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Prevalence and Risk Factors of Adhesive Capsulitis in Asian Breast Cancer Patients Undergoing an Outpatient Community Cancer Rehabilitation Program.

Authors
  • Wong, Chin Jung1
  • Tay, Matthew Rong Jie2
  • Aw, Hui Zhen3
  • 1 Department of Rehabilitation Medicine, Tan Tock Seng Hospital, Singapore. , (Singapore)
  • 2 Department of Rehabilitation Medicine, Tan Tock Seng Hospital, Singapore. Electronic address: [email protected] , (Singapore)
  • 3 Singapore Cancer Society Rehabilitation Center, Singapore Cancer Society, Singapore. , (Singapore)
Type
Published Article
Journal
Archives of physical medicine and rehabilitation
Publication Date
May 01, 2021
Volume
102
Issue
5
Pages
843–848
Identifiers
DOI: 10.1016/j.apmr.2020.10.105
PMID: 33203512
Source
Medline
Keywords
Language
English
License
Unknown

Abstract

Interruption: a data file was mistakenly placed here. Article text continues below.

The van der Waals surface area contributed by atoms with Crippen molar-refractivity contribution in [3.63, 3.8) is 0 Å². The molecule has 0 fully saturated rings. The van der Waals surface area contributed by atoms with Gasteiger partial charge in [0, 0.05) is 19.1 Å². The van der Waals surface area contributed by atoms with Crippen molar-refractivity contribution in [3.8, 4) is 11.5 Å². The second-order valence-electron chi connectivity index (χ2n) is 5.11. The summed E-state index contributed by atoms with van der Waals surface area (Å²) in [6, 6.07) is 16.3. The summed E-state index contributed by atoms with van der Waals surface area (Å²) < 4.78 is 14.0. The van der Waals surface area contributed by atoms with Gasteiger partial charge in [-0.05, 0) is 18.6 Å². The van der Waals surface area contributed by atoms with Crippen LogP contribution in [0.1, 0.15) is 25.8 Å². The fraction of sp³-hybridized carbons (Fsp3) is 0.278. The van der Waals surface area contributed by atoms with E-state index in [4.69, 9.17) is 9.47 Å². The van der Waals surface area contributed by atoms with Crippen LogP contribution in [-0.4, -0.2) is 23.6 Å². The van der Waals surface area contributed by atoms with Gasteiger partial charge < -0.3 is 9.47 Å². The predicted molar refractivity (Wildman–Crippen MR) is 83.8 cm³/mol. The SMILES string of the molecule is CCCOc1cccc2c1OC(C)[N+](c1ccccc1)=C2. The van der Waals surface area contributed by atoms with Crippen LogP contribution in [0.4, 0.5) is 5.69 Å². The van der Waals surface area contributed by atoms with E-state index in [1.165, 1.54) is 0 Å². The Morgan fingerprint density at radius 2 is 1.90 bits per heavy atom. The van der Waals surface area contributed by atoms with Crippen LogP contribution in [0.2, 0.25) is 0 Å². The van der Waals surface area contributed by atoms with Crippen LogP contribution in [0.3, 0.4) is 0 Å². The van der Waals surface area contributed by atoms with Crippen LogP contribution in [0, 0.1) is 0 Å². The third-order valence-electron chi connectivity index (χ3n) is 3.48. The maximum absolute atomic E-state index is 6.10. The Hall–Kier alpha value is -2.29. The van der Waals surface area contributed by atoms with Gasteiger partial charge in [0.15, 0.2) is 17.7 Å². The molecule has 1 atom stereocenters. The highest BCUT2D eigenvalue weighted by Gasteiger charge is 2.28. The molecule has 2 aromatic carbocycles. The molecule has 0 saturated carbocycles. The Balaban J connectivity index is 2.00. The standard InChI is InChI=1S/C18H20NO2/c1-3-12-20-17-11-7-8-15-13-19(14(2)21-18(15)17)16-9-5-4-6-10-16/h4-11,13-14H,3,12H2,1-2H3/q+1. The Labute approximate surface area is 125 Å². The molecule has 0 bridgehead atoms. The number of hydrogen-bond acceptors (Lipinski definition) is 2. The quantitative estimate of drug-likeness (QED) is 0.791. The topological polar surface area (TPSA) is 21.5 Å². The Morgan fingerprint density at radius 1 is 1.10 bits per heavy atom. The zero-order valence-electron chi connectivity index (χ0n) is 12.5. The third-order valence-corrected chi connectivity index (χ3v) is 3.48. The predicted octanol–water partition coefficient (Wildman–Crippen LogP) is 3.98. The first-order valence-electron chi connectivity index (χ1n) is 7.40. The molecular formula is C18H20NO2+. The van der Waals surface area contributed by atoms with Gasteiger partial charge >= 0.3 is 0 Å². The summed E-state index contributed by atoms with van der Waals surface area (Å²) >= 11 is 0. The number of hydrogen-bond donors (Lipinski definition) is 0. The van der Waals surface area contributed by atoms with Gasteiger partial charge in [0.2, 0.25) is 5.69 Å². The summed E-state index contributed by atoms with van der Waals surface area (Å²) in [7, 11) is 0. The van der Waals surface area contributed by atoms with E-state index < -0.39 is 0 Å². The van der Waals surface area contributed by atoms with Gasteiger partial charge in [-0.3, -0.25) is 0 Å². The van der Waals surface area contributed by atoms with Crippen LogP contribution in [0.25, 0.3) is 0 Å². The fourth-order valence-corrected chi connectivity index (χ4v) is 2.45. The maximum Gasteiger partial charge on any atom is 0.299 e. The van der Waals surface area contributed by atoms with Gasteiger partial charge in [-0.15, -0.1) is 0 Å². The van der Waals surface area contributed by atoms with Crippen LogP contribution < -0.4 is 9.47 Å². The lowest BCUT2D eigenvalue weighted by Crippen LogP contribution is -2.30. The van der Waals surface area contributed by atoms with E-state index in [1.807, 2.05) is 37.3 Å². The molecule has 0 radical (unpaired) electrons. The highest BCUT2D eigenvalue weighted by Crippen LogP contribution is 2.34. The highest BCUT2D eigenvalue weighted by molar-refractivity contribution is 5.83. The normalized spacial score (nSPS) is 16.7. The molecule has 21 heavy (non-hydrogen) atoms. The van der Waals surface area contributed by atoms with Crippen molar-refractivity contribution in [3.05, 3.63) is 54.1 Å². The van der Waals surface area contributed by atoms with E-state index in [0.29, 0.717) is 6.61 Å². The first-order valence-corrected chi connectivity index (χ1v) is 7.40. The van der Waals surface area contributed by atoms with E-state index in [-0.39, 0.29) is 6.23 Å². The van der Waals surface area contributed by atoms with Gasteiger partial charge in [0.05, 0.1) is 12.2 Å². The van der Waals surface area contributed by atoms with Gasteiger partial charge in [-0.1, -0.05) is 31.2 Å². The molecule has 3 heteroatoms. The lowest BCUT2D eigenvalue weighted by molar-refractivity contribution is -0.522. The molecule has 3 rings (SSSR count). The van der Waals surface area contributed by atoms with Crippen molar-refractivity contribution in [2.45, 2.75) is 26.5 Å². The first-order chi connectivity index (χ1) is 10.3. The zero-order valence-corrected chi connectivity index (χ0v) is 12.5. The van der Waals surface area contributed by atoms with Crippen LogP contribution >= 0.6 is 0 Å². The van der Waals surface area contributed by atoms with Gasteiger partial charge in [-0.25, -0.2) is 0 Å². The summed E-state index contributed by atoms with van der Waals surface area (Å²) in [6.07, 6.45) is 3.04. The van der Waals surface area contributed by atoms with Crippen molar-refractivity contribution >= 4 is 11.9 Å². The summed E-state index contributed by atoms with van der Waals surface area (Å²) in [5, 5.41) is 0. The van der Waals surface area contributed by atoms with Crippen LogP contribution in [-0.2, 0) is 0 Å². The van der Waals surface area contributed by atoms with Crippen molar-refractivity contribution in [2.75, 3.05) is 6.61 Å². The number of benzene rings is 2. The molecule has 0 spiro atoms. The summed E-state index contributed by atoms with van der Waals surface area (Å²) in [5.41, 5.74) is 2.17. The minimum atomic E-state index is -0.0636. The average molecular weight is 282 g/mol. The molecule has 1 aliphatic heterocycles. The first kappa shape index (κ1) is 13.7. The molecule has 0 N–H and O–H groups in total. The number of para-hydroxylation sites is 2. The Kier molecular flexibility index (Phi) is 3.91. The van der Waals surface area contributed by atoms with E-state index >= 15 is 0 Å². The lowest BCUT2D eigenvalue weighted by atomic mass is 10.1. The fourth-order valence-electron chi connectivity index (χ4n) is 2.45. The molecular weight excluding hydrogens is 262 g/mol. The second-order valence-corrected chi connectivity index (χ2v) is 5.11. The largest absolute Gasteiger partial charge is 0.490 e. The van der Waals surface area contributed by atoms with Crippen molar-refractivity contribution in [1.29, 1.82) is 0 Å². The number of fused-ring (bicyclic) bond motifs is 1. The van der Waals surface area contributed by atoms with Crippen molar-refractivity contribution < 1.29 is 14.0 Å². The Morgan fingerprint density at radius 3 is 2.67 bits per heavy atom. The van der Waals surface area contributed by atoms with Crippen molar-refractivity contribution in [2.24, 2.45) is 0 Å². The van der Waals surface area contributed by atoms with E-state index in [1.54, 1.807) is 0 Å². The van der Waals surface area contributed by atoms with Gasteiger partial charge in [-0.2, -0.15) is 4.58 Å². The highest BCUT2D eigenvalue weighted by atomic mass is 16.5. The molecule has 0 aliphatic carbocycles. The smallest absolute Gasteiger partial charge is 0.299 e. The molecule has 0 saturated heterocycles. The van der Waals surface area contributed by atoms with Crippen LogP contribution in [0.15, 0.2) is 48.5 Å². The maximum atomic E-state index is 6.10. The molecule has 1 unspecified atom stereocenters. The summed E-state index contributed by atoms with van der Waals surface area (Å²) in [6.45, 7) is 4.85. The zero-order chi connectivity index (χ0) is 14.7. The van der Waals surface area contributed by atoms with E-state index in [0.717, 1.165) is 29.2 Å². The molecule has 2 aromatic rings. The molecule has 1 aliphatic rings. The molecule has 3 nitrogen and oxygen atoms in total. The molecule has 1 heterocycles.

To investigate the prevalence and risk factors for adhesive capsulitis in postoperative breast cancer patients up to 5 years after surgery who were attending an outpatient community cancer rehabilitation program, and to determine whether any significant relationship exists between arm lymphedema and adhesive capsulitis. Cross-sectional observational study. National cancer rehabilitation center. Asian women (N=135) who underwent breast surgery and were referred for an outpatient community cancer rehabilitation program. Not applicable. Presence of adhesive capsulitis, lymphedema. The prevalence of adhesive capsulitis and lymphedema in this population was 22.2% and 33.3%, respectively. A history of mastectomy (odds ratio [OR], 3.93; 95% confidence interval [CI], 1.23-12.63; P=.021), mastectomy with reconstruction (OR, 2.72; 95% CI, 1.27-30.54; P=.024), and lymphedema (OR, 7.92; 95% CI, 2.73-22.95; P<.001) were found to be significantly associated with adhesive capsulitis on multivariate analysis. Adhesive capsulitis and lymphedema are common in breast cancer survivors. The design of cancer rehabilitation programs for breast cancer survivors should include surveillance and management of adhesive capsulitis, especially in the presence of lymphedema. Copyright © 2020 American Congress of Rehabilitation Medicine. Published by Elsevier Inc. All rights reserved.

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